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Ky. board seeks break from CBF donor churches

LOUISVILLE, Ky. (BP) — The Kentucky Baptist Convention Mission Board took a step May 8 toward distancing KBC churches from congregations that contribute to the Cooperative Baptist Fellowship, a missions network they say has given an appearance of approving homosexual behavior.

Acting on a recommendation by their Committee on Credentials, Mission Board members endorsed a recommendation that churches making financial contributions to the CBF are “no longer considered to be in cooperation” with the convention.

The recommendation will be presented to messengers during the KBC annual meeting in November.

Last year at the KBC annual meeting, a motion was made from the convention floor that was referred to the credentials committee, Dan Summerlin, chairman of the KBC Administrative Committee, recounted. The committee has worked on a motion that will be submitted to convention messengers in November, he said.

Although it was not required, the credentials committee brought their recommendation to the Administrative Committee “out of respect” and wanting its feedback, said Summerlin, pastor of Lone Oak First Baptist Church in Paducah. “[T]hey want us to be informed and make it stronger by saying ‘yes’ from the state board.”

On an FAQ sheet distributed to Mission Board members, the Committee on Credentials cited an article in the KBC constitution which indicates “churches which act to affirm, approve or endorse homosexual behavior” are to be deemed “not to be in cooperation with the Convention.”

“Churches that contribute to a missions network that is approving of homosexual behavior give appearance of approving of such behavior,” the committee stated.

In February, the Cooperative Baptist Fellowship’s governing board changed the organization’s hiring policies to open employment for various CBF positions. Approximately 80 percent of CBF national office positions may now be open to LGBT applicants, including five of 11 positions on its national leadership team, the credentials committee noted.

Churches that are dually aligned with KBC and CBF are now supporting an LGBT affirming network and funding the employment of LGBT persons,” the committee stated. Asserting that the CBF is “at odds with biblical teaching,” the document cites Leviticus 18:22 and Romans 1:27, as well as The Baptist Faith and Message statement.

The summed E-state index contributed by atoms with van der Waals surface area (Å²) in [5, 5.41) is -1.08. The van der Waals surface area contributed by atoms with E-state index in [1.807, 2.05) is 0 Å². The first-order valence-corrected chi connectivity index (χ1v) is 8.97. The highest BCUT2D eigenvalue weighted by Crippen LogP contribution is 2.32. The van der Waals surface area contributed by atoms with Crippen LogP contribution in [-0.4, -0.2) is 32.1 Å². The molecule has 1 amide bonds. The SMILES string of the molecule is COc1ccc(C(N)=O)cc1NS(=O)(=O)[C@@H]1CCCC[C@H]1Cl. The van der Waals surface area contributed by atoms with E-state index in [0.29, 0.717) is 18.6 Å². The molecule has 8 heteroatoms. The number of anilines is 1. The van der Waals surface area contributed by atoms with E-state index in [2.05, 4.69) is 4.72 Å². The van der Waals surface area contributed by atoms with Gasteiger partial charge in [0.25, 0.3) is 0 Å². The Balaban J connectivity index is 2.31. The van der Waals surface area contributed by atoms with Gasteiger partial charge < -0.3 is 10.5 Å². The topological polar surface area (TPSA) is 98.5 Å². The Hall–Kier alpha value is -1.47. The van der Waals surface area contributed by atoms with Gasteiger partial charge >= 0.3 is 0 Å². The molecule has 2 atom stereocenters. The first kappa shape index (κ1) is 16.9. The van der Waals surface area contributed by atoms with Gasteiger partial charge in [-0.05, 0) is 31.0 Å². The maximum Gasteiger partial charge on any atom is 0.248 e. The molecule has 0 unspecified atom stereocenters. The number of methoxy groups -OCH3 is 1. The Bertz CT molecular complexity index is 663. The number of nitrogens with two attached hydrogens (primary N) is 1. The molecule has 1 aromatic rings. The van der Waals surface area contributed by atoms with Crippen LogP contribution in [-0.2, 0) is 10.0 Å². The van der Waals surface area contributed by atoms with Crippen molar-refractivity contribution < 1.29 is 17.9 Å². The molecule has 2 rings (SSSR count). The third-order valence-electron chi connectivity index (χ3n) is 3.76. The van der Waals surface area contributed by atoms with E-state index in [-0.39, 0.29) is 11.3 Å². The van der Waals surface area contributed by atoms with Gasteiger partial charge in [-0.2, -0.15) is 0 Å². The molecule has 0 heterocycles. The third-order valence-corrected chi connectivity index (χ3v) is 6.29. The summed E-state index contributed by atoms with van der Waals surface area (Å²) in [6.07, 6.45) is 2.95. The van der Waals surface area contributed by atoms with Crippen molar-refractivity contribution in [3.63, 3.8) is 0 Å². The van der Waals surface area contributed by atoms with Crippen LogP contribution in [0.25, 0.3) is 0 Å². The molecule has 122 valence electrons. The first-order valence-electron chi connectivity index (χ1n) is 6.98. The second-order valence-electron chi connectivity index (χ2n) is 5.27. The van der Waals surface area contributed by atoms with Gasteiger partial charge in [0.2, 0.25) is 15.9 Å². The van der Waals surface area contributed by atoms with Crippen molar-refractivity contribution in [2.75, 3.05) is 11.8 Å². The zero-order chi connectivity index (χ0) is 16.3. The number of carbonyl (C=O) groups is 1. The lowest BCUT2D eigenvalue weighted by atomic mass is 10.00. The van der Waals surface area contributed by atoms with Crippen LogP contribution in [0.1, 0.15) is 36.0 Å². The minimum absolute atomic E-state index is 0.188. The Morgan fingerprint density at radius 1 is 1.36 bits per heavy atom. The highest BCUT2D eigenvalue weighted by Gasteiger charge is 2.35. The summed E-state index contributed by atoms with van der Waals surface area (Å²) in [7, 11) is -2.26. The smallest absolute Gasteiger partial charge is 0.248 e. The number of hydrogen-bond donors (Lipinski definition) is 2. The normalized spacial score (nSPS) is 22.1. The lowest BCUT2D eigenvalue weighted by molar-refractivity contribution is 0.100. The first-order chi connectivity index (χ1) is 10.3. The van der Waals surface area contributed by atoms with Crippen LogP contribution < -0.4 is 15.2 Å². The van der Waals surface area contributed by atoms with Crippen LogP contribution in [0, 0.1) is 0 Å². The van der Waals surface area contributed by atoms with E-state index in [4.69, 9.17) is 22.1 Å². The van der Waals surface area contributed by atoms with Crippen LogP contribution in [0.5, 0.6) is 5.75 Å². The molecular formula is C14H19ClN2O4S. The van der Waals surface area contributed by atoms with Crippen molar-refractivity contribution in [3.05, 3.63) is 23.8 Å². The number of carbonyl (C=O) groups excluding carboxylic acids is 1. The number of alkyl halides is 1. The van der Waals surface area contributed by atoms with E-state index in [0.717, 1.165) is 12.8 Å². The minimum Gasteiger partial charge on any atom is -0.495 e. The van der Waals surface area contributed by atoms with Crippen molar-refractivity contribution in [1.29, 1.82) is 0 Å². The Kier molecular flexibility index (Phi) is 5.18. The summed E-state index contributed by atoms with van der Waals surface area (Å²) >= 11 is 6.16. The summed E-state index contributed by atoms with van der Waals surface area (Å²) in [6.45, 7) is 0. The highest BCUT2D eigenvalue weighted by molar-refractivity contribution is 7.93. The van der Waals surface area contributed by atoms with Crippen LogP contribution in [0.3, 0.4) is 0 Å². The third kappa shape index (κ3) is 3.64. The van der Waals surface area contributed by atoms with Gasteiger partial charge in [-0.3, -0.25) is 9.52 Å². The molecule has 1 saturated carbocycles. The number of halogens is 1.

Committee members and KBC staff have reached out to every church listed by the CBF as a partnering church to be sure they were aware of the CBF’s new hiring policy and sought their input before endorsing the motion.

“The committee has been highly committed to communicating with these churches, to doing everything that we can to maintain relationship with these churches, have conversations with these churches, in the hopes that churches potentially impacted by this motion would remove themselves from cooperation with the CBF, given the CBF’s action,” KBC Executive Director Paul Chitwood told Mission Board members. “We’ve already seen several of those churches do that, just because of the first contact,” he said.

The move could affect approximately 25 KBC-affiliated churches that have given financial support to KBC in the past two years and are currently providing financial support to the CBF. An additional 13 churches that have not supported KBC in at least three years also are listed as CBF partnering churches.

If approved by messengers to the annual meeting in Pikeville, the committee will again reach out to the churches to see if they plan to continue providing financial support to the CBF, Chitwood said. Individuals could choose to send donations directly to the CBF, instead of asking their churches to forward their gifts for them, the committee suggested.